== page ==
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Hoffmann, R. A wiki for the life sciences where authorship matters. Nature Genetics (2008)

Iodinated contrast induced renal vasoconstriction is due in part to the downregulation of renal cortical and medullary nitric oxide synthesis.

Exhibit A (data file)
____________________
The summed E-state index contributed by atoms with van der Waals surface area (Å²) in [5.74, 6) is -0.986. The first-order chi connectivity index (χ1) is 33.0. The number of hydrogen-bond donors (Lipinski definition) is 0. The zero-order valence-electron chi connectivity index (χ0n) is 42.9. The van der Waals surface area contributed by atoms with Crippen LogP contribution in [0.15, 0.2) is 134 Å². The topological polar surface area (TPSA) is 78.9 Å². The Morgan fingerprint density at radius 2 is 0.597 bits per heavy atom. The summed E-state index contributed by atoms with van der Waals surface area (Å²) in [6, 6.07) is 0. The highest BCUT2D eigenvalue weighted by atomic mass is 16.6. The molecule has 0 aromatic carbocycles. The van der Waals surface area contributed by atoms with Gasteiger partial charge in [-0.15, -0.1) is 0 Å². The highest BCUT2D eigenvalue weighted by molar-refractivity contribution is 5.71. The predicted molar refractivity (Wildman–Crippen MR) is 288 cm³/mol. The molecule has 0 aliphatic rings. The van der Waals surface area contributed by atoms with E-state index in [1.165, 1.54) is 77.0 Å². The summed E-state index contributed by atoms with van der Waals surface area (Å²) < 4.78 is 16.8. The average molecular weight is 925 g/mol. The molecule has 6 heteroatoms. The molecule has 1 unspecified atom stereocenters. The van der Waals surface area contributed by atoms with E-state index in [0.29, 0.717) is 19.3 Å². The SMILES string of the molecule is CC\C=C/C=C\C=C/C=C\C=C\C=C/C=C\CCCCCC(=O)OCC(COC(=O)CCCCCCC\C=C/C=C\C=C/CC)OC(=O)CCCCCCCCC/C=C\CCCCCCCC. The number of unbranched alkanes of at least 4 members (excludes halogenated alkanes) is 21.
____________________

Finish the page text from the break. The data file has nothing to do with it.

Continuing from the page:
OBJECTIVES: The loss of renal function continues to be a frequent complication of the iodinated contrast agents used to perform diagnostic angiography and endovascular procedures. This study examined the hypothesis that contrast-induced renal injury is partly due to a decrease in cortical and medullary microvascular blood flow after the downregulation of endogenous renal cortical and medullary nitric oxide (NO) synthesis. METHODS: Anesthetized male Sprague-Dawley rats (300 g) had microdialysis probes or laser Doppler fibers inserted into the renal cortex to a depth of 2 mm and into the renal medulla to a depth of 4 mm. Laser Doppler blood flow was continuously monitored, and the microdialysis probes were connected to a syringe pump and perfused in vivo at 3 muL/min with lactated Ringer's solution. Dialysate fluid was collected at time zero (basal) and 60 minutes after infusion of either saline or Conray 400 (6 mL/kg). Both groups were treated with saline carrier, N(omega)-nitro-L-arginine methyl ester hydrochloride (L-NAME, 30 mg/kg), L-arginine (400 mg/kg), or superoxide dismutase (10,000 U/kg), an oxygen-derived free radical scavenger. Dialysate was analyzed for total NO and eicosanoid synthesis. The renal cortex and medulla were analyzed for inducible NO synthase (iNOS), cyclooxygenase-2 ( COX2), prostacyclin synthase, and prostaglandin E(2) (PGE(2)) synthase content by Western blot analysis. RESULTS: Conray caused a marked decrease in cortical and medullary blood flow with a concomitant decrease in endogenous cortical NO, PGE(2), and medullary NO synthesis. The addition of L-NAME to the Conray further decreased cortical and medullary blood flow and NO synthesis, which were restored toward control by L-arginine. Neither L-NAME nor L-arginine (added to the Conray) altered cortical or medullary eicosanoids release. Medullary PGE(2) synthesis decreased when superoxide dismutase was added to the Conray treatment, suggesting that oxygen-derived free radicals had a protective role in maintaining endogenous medullary PGE(2) synthesis after Conray treatment. Conray did not significantly alter iNOS, COX-2, prostacyclin synthase, or PGE(2) synthase content. CONCLUSIONS: These findings suggest that the downregulation of renal cortical and medullary NO synthesis contributes to the contrast-induced loss of renal cortical and medullary microvascular blood flow. Preservation of normal levels of renal cortical and medullary NO synthesis may help prevent or lessen contrast-induced renal vasoconstriction and lessen contrast-induced renal injury found after diagnostic and therapeutic endovascular procedures.[1]


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